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Perpetual Virgin (A Novel in Progress by Leah Marie Brown)

Chapter One: What’s in a name?All right I will admit it; I have told more than one man that he was my first lover. I don’t know why I started lying about my sexual history, but I think it could have something to do with my name.

What’s in a name? If you are looking for the philosophical or poetic answer, check out Shakespeare. If you want a real-life, unvarnished example of the importance of a name, of how it helps mold and shape the personality and sexuality of an individual, read on.


I am Vivia Perpetua Grant. I know what you are thinking. What in the hell sort of name is Vivia Perpetua?


Maybe I should explain. My parents are strict Catholics. Born and raised in a small English town, they clung to their faith the way most British cling to their tea, the Queen, and their quirky comedies (I am sorry, but I just don’t get the humor of Monty Python. And am I the only person on the planet that finds Mr. Bean’s excessively large nostrils and slow-witted mumbling more than a little frightening?) Anyway…


Seduced by the promise of straight American roads, large homes, and dental care, my parents left England a few years after getting married, vowing they would continue to take tea, cheer Mansfield, and raise their children to be God-fearing Catholics.
So, how did I come to be named Vivia Perpetua? Be patient, I am getting there.

I am a little shaky on the details, but apparently old Vivia Perpetua was a noble woman who lived over a thousand years ago and was imprisoned because of her faith. I am not sure if she was known for her modesty or her matronly virtues. Either way, my grandmother (God rest her soul) raised my mother to believe that Saint Vivia Perpetua had been the superlative woman, someone who knew that chastity and humility paved the road to Heaven, just as wantonness and wickedness paved the road to Hell. You see, Saint Vivia Perpetua spent her last few morally-correct moments on earth in a Roman amphitheater being torn limb from limb by a boar or bear or leopard. I am sorry. I don’t remember which wild animal mauled the martyr, but that’s not really the point. The point is my mother named me Vivia Perpetua because she believed it would somehow safeguard me against the evils that she believed were currently plaguing the world’s youth: sex, drugs, and rock and roll.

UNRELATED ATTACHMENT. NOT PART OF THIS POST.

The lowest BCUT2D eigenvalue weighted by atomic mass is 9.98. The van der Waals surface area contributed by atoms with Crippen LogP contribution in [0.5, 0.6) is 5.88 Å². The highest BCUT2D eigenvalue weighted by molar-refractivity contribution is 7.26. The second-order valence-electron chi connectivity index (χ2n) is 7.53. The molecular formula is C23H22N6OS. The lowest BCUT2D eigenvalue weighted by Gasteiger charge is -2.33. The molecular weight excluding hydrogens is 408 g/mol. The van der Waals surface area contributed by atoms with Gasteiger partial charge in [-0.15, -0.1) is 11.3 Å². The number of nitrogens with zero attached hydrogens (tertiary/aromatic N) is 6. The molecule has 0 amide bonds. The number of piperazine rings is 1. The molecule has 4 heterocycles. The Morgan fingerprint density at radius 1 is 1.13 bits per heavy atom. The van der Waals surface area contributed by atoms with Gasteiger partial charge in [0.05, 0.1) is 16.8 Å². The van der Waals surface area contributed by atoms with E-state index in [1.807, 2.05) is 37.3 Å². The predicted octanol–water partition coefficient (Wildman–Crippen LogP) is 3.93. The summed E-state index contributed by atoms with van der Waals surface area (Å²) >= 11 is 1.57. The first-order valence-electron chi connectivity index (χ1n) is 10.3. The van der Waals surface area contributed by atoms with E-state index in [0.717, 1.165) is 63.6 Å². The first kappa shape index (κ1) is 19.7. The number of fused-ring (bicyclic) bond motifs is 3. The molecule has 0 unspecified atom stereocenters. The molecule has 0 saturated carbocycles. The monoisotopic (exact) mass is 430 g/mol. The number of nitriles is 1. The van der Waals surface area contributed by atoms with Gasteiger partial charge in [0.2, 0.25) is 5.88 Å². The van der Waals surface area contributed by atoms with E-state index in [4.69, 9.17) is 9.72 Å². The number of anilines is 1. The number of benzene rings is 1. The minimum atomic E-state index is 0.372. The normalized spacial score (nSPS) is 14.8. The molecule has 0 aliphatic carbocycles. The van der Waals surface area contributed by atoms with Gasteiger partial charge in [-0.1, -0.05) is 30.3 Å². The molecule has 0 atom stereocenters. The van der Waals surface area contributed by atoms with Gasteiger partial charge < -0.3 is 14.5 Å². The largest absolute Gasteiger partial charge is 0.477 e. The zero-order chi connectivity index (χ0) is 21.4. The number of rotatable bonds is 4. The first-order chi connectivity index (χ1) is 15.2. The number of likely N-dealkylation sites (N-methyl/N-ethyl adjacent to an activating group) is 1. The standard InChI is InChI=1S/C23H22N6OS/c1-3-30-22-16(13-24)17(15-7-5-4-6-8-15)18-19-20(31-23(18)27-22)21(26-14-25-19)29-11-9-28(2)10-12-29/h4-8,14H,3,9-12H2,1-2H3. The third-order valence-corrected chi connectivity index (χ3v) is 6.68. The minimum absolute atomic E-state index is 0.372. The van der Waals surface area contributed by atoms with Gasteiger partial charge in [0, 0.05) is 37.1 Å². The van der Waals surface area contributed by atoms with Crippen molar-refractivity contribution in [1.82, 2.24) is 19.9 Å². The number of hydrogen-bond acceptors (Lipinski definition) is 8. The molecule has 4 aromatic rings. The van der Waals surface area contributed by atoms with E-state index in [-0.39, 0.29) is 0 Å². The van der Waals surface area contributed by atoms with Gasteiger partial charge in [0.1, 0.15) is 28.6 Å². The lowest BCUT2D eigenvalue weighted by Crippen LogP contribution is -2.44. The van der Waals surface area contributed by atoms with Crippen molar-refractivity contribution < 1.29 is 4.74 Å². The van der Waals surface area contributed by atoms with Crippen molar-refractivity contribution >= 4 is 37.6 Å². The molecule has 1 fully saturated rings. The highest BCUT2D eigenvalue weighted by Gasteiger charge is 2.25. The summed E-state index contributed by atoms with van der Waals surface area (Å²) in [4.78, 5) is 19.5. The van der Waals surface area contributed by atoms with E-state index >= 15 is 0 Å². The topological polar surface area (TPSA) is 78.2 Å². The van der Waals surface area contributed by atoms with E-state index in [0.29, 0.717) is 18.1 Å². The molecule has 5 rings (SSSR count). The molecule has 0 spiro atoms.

I know it sounds cliché, but it’s true. My mother really believed that if she named me after some long-dead, mostly-forgotten saint, I would spend my life collecting unused eyeglasses for the blind or doling out mosquito netting to malaria plagued Africans (not that there is anything wrong with those efforts, but please). Even more important than my mother’s desire to raise a socially conscious do-gooder, was her desire to raise a young woman who would vehemently guard her virtuousness until matrimony.

It didn’t work.